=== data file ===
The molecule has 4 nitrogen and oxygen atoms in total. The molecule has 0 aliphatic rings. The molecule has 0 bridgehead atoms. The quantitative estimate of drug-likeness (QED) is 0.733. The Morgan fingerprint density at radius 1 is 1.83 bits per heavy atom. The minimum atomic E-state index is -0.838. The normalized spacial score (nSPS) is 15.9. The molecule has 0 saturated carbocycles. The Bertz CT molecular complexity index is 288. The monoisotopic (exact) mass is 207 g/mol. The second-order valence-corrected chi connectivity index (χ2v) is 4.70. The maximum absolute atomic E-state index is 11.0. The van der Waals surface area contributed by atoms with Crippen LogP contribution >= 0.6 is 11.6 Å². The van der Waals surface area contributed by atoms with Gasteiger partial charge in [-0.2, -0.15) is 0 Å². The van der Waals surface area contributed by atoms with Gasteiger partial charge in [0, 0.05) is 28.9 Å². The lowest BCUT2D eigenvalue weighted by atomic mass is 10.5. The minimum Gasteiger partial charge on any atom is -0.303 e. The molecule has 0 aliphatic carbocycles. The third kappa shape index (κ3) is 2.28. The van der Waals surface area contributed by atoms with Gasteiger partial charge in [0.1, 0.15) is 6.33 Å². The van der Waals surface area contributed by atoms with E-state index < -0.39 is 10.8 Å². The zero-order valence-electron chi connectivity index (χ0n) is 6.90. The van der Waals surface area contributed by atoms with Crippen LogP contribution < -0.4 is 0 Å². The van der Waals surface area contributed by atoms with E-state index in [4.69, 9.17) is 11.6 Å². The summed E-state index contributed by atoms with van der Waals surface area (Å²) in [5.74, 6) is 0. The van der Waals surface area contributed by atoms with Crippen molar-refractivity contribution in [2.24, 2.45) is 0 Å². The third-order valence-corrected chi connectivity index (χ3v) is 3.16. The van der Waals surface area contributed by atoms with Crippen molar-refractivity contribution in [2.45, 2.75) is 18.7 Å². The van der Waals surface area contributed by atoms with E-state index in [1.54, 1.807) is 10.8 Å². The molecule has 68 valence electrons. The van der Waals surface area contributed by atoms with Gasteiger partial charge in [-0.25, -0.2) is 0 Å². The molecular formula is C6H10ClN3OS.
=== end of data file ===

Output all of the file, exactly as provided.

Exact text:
The molecule has 4 nitrogen and oxygen atoms in total. The molecule has 0 aliphatic rings. The molecule has 0 bridgehead atoms. The quantitative estimate of drug-likeness (QED) is 0.733. The Morgan fingerprint density at radius 1 is 1.83 bits per heavy atom. The minimum atomic E-state index is -0.838. The normalized spacial score (nSPS) is 15.9. The molecule has 0 saturated carbocycles. The Bertz CT molecular complexity index is 288. The monoisotopic (exact) mass is 207 g/mol. The second-order valence-corrected chi connectivity index (χ2v) is 4.70. The maximum absolute atomic E-state index is 11.0. The van der Waals surface area contributed by atoms with Crippen LogP contribution >= 0.6 is 11.6 Å². The van der Waals surface area contributed by atoms with Gasteiger partial charge in [-0.2, -0.15) is 0 Å². The van der Waals surface area contributed by atoms with Gasteiger partial charge in [0, 0.05) is 28.9 Å². The lowest BCUT2D eigenvalue weighted by atomic mass is 10.5. The minimum Gasteiger partial charge on any atom is -0.303 e. The molecule has 0 aliphatic carbocycles. The third kappa shape index (κ3) is 2.28. The van der Waals surface area contributed by atoms with Gasteiger partial charge in [0.1, 0.15) is 6.33 Å². The van der Waals surface area contributed by atoms with E-state index < -0.39 is 10.8 Å². The zero-order valence-electron chi connectivity index (χ0n) is 6.90. The van der Waals surface area contributed by atoms with Crippen LogP contribution < -0.4 is 0 Å². The van der Waals surface area contributed by atoms with E-state index in [4.69, 9.17) is 11.6 Å². The summed E-state index contributed by atoms with van der Waals surface area (Å²) in [5.74, 6) is 0. The van der Waals surface area contributed by atoms with Crippen molar-refractivity contribution in [2.24, 2.45) is 0 Å². The third-order valence-corrected chi connectivity index (χ3v) is 3.16. The van der Waals surface area contributed by atoms with Crippen molar-refractivity contribution in [2.45, 2.75) is 18.7 Å². The van der Waals surface area contributed by atoms with E-state index in [1.54, 1.807) is 10.8 Å². The molecule has 68 valence electrons. The van der Waals surface area contributed by atoms with Gasteiger partial charge in [-0.25, -0.2) is 0 Å². The molecular formula is C6H10ClN3OS.